Beans and, more generally, legumes are fast becoming my favourite source of protein. This is not because I find them more interesting or more flavoursome than meat, but because they are both frugal and rest considerably lighter on one’s stomach. As you will know, meat is a lot harder to digest and I prefer not to have to do it too frequently. Having said that and at the risk of rescinding my own financial and biological high ground, it is rather difficult to opt for legumes over a well-cooked cut of meat – that may be the problem. Perhaps I ought to round out this paragraph by reiterating a point which I frequently make; one needn’t indulge in meat every day of one’s existence.

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Here it is; my second recipe in the ‘Frugal does Mexican’ series, the name by which it is henceforth to be known. This recipe was a request made by Sarah C., the girlfriend of Katherine’s older brother, Tom. Sarah and Tom were the two who coerced us into visiting Wahaca in the first place, though I’m glad they did so. As I have already mentioned in my previous recipe for guacamole, the food at Wahaca was of a most agreeable quality indeed and their refried beans weren’t to be faulted. Though, I have since learnt that their claim that refried beans are cooked twice for flavour is a little erroneous. You see, as I understand it, ‘refried’ is a mistranslation of ‘refritos’ which simply means well-cooked. Indeed, one needn’t fry them at all, for something similar can be produced by baking. Tex-mex cuisine ought really to see a doctor regarding its misnomers.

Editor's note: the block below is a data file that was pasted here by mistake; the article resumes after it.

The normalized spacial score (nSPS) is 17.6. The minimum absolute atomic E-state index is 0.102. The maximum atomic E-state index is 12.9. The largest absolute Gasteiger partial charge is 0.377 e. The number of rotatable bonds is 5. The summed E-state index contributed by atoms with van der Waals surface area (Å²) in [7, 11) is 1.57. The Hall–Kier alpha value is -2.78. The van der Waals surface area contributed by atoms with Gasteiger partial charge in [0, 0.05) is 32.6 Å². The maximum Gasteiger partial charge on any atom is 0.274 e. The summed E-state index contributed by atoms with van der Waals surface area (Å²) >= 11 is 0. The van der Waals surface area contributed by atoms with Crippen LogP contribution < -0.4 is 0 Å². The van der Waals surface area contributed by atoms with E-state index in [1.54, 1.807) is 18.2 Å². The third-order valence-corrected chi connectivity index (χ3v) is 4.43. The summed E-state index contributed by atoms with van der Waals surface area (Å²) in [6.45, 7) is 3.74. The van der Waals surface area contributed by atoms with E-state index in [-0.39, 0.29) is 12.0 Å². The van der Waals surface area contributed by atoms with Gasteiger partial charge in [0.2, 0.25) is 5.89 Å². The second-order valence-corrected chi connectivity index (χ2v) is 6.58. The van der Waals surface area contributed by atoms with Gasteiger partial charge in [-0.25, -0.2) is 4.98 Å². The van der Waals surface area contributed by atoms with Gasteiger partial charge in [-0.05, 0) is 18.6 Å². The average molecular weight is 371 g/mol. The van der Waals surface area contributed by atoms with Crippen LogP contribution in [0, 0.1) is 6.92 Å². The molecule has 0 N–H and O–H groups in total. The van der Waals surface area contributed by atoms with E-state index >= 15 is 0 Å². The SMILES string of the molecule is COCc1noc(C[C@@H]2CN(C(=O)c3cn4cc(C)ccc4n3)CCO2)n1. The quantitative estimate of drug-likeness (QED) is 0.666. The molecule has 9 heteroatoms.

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Since my last recipe was fairly rich in calories it seemed only fair to give my body a rest from all the fat and carbohydrates and prepare something a little more forgiving. During our most recent food shop we picked up 3 large bags of dried pulses; pinto beans; kidney beans and borlotti beans. Naturally I jumped at the chance of doing something extremely healthy with such wonderful ingredients. This salad is exceedingly fresh and has a taste not dissimilar to a recipe for Tabbouleh I posted not long ago. It is perfect eaten on its own, as a snack, or as a side dish – perhaps it would do rather well paired with a Mexican main.

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It would appear that recently this blog has unintentionally taken a rather vegetarian slant. The reason for this is that I’ve had to start cooking with whatever is to hand, rather than planning meals properly, due to the fact I now live ‘at home’ and work fairly unpredictable hours. However, fear not my carnivorous friends, meat is on the way – I have a number of top notch recipes for you flesh lovers tucked away just under the hem of my sleeve. In actual fact, there would have been such a recipe yesterday if someone, and I’m not naming names, had remembered to defrost the damn chicken.

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